Rule 54(b) of the Federal Rules of Civil Procedure provides that " any order or other decision, however designated, that adjudicates fewer than all the claims or the rights and liabilities of fewer than all the parties does not end the action as to any of the claims or parties and may be revised at any time before the entry of judgment adjudicating all the claims and all the parties' rights and liabilities." See Fed.R.Civ.P. 54(b) (emphasis supplied). The Court's prior order was decided on a partial motion to dismiss, so it is not a judgment subject to reconsideration that falls within Federal Rule of Civil Procedure 59(e), which addresses motions to alter or amend judgments. See Fed.R.Civ.P. 59(e). Nor does the present Motion to Reconsider fall within Federal Rule of Civil Procedure 60, which governs the procedure for seeking relief from a final judgment, order, or proceeding. See Fed.R.Civ.P. 60. In fact the Federal Rules of Civil Procedure do not explicitly provide a mechanism for this Court to reconsider an order granting in part a motion to dismiss, or for that matter interlocutory orders of any kind. Nevertheless, courts in this District have construed motions to reconsider interlocutory orders, which an order on a partial motion to dismiss is, as arising under Rule 54(b) in addition to the Court's inherent authority and the common law. See, e.g., Goldman v. Gagnard, No. 11 C 8843, 2012 WL 2397053, *2 (N.D.Ill. June 21, 2012) (citing Ramada Franchise Sys., Inc. v. Royal Vale Hospitality of Cincinnati, Inc., No. 02 C 1941, 2004 WL 2966948, *3 (N.D.Ill. Nov. 24, 2004) (collecting cases)).

In addressing a motion to reconsider an interlocutory order, courts in this District have applied the standard established in Bank of Waunakee v. Rochester Cheese Sales, Inc., 906 F.2d 1185, 1191 (7th Cir.1990). See Ramada Franchise Sys., 2004 WL 2966948 at *3. A motion for reconsideration brought pursuant to Rule 54(b) may be granted where the Court has obviously misunderstood a party, where the Court's decision rests on grounds outside the adversarial issues presented to the Court by the parties, where the Court has made an error not of reasoning but of apprehension, where there has been a controlling or significant change in the law since the submission of the issue to the Court, or where there has been a controlling or significant change in the facts of the case. See, e.g., Goldman, 2012 WL 2397053 at *2 (quoting Ramada Franchise Sys., 2004 WL 2966948 at *3); see also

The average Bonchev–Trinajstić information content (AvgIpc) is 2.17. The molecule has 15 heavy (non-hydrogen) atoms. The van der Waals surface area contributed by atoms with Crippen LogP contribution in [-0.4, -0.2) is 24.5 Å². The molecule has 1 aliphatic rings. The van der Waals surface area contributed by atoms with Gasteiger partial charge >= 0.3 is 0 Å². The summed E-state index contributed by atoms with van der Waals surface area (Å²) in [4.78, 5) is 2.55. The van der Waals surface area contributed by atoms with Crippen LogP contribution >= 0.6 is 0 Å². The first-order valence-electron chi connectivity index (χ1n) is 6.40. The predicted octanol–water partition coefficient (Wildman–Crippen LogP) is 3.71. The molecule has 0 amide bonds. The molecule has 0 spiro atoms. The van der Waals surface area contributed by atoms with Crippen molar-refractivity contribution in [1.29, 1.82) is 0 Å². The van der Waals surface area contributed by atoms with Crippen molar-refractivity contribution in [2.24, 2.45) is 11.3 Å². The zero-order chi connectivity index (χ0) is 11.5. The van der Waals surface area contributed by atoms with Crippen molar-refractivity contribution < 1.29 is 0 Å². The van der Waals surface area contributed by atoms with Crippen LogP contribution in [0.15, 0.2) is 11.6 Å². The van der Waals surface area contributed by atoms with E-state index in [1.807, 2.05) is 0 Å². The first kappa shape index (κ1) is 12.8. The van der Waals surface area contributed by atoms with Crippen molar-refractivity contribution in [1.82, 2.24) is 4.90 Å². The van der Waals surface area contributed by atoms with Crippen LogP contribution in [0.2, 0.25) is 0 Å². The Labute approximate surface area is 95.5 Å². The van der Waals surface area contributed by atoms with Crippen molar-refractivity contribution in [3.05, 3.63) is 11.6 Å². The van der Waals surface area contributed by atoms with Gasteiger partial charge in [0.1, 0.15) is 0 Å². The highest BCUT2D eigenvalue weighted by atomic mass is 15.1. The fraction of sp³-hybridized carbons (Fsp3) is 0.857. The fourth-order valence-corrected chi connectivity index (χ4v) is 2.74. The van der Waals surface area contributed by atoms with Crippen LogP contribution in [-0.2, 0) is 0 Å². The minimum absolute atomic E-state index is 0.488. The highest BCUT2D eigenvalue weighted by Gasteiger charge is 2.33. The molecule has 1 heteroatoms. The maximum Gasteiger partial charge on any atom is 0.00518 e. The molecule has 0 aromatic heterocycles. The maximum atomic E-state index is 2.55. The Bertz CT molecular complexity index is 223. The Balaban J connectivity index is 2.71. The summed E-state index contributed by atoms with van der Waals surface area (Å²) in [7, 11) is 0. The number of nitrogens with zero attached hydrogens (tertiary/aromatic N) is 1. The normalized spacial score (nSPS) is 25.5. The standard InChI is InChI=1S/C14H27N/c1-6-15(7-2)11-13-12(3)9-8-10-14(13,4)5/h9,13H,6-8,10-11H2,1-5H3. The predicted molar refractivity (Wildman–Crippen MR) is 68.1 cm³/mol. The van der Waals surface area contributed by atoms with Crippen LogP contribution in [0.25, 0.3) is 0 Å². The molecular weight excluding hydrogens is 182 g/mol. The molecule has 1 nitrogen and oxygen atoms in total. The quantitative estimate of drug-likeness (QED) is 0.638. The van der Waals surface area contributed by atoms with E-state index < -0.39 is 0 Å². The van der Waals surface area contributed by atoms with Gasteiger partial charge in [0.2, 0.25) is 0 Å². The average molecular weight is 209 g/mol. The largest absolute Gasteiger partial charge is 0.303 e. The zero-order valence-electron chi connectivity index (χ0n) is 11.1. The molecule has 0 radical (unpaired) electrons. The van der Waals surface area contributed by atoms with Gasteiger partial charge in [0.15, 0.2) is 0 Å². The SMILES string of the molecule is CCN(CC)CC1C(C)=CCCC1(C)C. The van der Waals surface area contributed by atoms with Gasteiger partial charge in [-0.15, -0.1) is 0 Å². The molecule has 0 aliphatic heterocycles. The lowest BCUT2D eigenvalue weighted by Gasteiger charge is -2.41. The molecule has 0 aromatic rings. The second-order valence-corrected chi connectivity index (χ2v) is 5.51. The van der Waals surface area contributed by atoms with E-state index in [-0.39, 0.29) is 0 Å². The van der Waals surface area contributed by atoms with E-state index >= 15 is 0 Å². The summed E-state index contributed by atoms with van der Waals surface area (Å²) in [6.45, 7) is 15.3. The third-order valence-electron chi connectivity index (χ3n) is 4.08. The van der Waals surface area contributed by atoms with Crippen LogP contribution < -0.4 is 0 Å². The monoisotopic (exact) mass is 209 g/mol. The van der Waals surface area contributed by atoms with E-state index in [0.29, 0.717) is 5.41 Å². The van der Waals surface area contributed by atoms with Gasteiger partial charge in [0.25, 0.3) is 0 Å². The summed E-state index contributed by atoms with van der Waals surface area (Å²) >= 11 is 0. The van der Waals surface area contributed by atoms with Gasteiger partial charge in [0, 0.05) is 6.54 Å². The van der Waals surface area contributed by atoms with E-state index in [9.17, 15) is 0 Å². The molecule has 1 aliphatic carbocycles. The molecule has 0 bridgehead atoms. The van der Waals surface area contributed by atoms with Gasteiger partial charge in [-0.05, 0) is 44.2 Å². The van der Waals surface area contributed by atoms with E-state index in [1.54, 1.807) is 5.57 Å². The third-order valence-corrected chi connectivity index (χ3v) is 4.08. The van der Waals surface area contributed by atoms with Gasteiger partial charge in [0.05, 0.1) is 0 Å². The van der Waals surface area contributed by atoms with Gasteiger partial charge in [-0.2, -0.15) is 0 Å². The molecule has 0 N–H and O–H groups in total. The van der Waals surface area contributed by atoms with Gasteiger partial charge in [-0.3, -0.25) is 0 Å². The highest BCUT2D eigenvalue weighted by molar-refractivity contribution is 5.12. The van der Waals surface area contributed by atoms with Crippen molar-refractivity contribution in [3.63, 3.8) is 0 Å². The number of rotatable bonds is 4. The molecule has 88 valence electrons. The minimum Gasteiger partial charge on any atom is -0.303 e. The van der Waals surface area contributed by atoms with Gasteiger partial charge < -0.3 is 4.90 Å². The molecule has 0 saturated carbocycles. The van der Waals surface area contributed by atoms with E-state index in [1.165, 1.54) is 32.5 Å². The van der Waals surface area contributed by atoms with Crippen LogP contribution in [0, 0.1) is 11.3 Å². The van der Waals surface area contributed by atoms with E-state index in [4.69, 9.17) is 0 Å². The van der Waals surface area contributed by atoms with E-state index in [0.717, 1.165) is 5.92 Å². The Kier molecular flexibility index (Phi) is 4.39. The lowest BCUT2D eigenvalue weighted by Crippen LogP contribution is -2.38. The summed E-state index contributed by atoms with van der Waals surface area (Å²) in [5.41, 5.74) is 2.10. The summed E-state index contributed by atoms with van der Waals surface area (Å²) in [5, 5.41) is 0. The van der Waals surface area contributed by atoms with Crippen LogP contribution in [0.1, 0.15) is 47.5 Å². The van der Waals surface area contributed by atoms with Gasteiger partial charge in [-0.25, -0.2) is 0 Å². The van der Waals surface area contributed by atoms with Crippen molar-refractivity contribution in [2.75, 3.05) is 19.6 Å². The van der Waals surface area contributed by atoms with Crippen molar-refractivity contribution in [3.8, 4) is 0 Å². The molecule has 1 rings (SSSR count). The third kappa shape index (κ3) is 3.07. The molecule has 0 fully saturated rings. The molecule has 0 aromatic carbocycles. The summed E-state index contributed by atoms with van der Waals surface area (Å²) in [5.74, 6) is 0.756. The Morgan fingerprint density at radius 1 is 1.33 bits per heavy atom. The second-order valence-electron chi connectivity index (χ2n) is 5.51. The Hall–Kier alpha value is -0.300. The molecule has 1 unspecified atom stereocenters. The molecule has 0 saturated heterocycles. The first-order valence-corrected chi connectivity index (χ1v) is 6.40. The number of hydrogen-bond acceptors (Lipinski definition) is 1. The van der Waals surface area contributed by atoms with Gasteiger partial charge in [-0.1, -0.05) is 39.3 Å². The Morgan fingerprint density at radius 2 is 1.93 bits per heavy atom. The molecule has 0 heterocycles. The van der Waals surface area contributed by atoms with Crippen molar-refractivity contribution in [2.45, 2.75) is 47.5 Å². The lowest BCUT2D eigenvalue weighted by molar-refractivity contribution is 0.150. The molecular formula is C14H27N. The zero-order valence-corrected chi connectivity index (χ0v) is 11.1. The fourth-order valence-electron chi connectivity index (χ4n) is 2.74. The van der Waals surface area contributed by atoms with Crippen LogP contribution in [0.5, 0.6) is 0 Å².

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Bank of Waunakee, 906 F.2d at 1191. Here, Caine argues that reconsideration is appropriate under Rule 54(b) because, in his view, there has been a controlling or significant change in the law since the submission of the issue to the Court.

Motions to reconsider should be granted only in rare circumstances. See Bank of Waunakee, 906 F.2d at 1191 (quoting Above the Belt, Inc. v. Mel Bohannan Roofing, Inc., 99 F.R.D. 99, 101 (E.D.Va.1983)) (" A further basis for a motion to reconsider would be a controlling or significant change in the law or facts since the submission of the issue to the Court. Such problems rarely arise and the motion to reconsider should be equally rare. " ) (emphasis supplied). A party moving for reconsideration bears a heavy burden. See Caisse Nationale de Credit Agricole v. CBI Industries, Inc., 90 F.3d 1264, 1270 (7th Cir.1996). A motion for reconsideration is not an appropriate vehicle for relitigating arguments that the Court previously rejected or for arguing issues that could have been raised during the consideration of the motion presently under reconsideration. See Id. It is well-settled that a motion to reconsider is not a proper vehicle to advance arguments or legal theories that could and should have been made before the Court entered its order or to present evidence that was available earlier. See Sigsworth v. City of Aurora, 487 F.3d 506, 512 (7th Cir.2007) (citing LB Credit Corp. v. Resolution Trust Corp., 49 F.3d 1263, 1267 (7th Cir.1995)); Anderson v. Flexel, Inc., 47 F.3d 243, 247-48 (7th Cir.1995); King v. Cooke, 26 F.3d 720, ...